For each of the four criteria mentioned above for identifying exudate we calculated following statistical measures: sensitivity = TP/(TP+FN); specificity = TN/(TN+FP) ; positive predicted value = TP/(TP+FP); negative predictive value = TN/(TN+ FN); and accuracy = (TP+TN)/(TP+TN+ FP+FN) where TP is the number for true positive diagnosis, TN the number of true negative diagnosis, FP the number of false positive diagnosis and FN the number for false negative diagnosis. We used these statistics with reference to exudates. Quantitative data are represented as mean±1SD and mean±1SE.
Sixty-two patients who underwent thoracentesis were reviewed during one-year period and out of these 16 were excluded from final analysis, as they did not meet the pre-determined clinical criteria mentioned before. The causes for 46 patients with pleural effusion are shown in table-1. Malignancy, pneumonia, empyema and tuberculosis were the most common diagnosis observed. There were 25 men and 21 women with mean age of 49.3 years (SD±19.1). Eight patients had transudate with five men and three women. Thirty-eight patients had an exudate (twenty men and eighteen women) with mean age of 45.6 years (SD±18.7).
Table 1: Distribution of various diagnosis causing pleural effusions
No of patients
Table-2 illustrates sensitivity, specificity, positive predictive value, negative predictive value and accuracy of different parameters analyzed in the diagnosis of exudates. LDH was found to be the most sensitive (97.2%) of all the criteria tested. The specificity for LDH and protein criteria were 89% which was less than WBC count (100%). We used LDH more than 200 IU/L as a representative of classic Light’s criteria. As shown the classic Light’s criteria of LDH showed the best accuracy (95%), followed by pleural fluid protein (79%), WBC count (60.5%), and RBC count (41.8%).
Table 2:Utility of different parameters in diagnosing exudative effusions
Parameter TP FP TN FN n Sensitivity Specificity PPV NPV Accuracy
% % % % %
LDH>200 36 1 8 1 46 97.2 89 97.2 89 95.6
Protein>3 27 1 8 10 46 72.9 89 96.4 44.4 76.0
WBC>1000 18 0 9 19 46 48.6 100 100 32.1 58.7
RBC>10,000 19 2 7 18 46 51.3 77.7 90.4 28 56.5
TP=true positive, TN=true negative, FP= false positive, FN= false negative, PPV= positive predictive value,
NPV=negative predictive value
Applying conventional criteria of pleural fluid protein, WBC and RBC count the percentage of falsely classified exudates and transudates are shown in figure-1 which also depicts falsely classified effusions by applying Light’s criteria of pleural fluid LDH. As the figure shows the percentage of falsely classified transudates was much higher with pleural fluid protein, RBC count and WBC count as compared with LDH.
Figure-2 shows mean LDH level and standard error (mean±SE) in most commonly found diagnosis. As expected, LDH levels were significantly higher in empyema and parapneumonic effusions as compared with other causes of exudates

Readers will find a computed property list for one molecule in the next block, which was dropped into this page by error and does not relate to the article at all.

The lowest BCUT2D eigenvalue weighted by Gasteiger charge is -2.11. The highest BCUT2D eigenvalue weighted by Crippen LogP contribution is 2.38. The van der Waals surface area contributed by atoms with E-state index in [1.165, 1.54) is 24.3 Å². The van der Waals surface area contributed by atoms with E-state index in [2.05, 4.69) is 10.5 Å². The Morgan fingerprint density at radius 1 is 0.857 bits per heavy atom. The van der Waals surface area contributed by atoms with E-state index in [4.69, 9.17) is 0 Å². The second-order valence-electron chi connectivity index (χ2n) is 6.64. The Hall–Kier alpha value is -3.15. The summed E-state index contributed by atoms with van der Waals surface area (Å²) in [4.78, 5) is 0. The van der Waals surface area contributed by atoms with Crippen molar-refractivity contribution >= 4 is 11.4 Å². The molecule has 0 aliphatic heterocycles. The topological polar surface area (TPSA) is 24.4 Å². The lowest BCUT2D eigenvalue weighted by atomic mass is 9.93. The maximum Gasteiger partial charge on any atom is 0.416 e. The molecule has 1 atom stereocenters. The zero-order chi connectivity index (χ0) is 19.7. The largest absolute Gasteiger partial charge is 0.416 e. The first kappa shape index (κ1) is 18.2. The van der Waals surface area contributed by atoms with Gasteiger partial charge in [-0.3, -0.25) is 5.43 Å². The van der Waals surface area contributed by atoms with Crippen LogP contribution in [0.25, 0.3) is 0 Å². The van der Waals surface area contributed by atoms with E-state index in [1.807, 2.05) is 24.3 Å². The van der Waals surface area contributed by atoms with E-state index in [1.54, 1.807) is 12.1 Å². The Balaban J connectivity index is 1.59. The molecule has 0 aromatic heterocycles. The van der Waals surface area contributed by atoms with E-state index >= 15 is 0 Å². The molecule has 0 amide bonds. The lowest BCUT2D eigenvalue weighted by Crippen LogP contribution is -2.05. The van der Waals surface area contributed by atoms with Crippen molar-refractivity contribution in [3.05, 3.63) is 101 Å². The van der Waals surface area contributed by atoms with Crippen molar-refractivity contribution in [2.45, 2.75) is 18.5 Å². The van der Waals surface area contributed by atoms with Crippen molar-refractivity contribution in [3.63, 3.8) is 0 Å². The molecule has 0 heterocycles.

Figure 1: Percentage of exudates and transudates misclassified using various criteria
Figure 2: Lactic Dehydrogenase level in different pathologic conditions (Mean±SE)
Characterization of pleural fluid as exudate or transudate is usually the first step in the evaluation of pleural effusion. Once transudate is diagnosed no further workup is generally recommended5. But exudative effusions merit further probing to find the cause. Transudates generally are a result of increased hydrostatic pressure (congestive heart failure), decreased oncotic pressure (nephrotic syndrome) or lymphatic obstruction (malignancy). Exudates are due to processes, which directly involve pleura (e.g. parapneumonic effusions, malignancy, pulmonary infarction etc)1,5,6.
In this study, pleural fluid LDH was the most accurate parameter to differentiate exudate from transudate. Light’s criteria include pleural fluid LDH to serum LDH ratio (>0.6 in exudates), pleural fluid protein to serum protein ratio (>0.5 in exudates) and isolated pleural fluid level more than 200 IU.3 Presence of one of these criteria is sufficed to make a pleural effusion as an exudate. As most of the times simultaneous serum LDH and serum protein concentrations are not ordered at our institution, we opted to use isolated pleural fluid LDH as the representative of Light’s criteria. When compared with conventional parameters i.e. pleural fluid protein more than 3 gram/dl, TLC more than 1000 cubic millimeter and RBC count more than 10,000, Light’s classic criteria of isolated LDH proved to be the most accurate.
In a recent study, isolated pleural fluid LDH was found to be more accurate than LDH and protein ratio in identifying exudates or transudates7. Pleural fluid protein depends on serum protein concentration (thus the use of pleural fluid to serum protein ratio). Lack of reliability of protein ratio has been shown before for separation of pleural effusions8. On the other hand, pleural fluid LDH does not depend on serum LDH concentration7. Pleural fluid LDH can come from active or dead mesothelial cells and also from inflammatory cells involving pleura (as in malignancy, infarction and inflammations). So increasing pleural LDH is a sensitive marker for exudative process and there is no need to use LDH ratio in diagnostic separation of pleural effusion 9,10.
Pleural fluid protein level of more than 3 gm/dl though still used extensively by clinicians especially in our country, is not a reliable parameter as shown in our study as well and should not be used alone to categorize pleural effusion. Pleural fluid protein to serum protein ratio is more reliable but it not only adds to cost and but also has many limitations that merits its use. Though many other criteria have been developed including pleural fluid cholesterol11, pleural fluid albumin gradient12 and pleural fluid bilirubin to serum bilirubin ratio13, their sensitivities and specificities are not better than classic Light’s criteria. These new criteria may be helpful in special circumstances where use of diuretics in congestive heart failure can falsely change LDH and protein ratios in favor of exudate.
In conclusion, pleural fluid LDH is the most accurate test in the diagnostic separation of transudates and exudates. As pleural fluid LDH does not depend on serum LDH, there is no need to use LDH ratio in identification of pleural effusions. Moreover, ordering pleural fluid protein is also not justified in the light of this and other studies in literature. Following the strategy of relying on pleural fluid LDH alone will also result in significant cost savings and is highly recommended.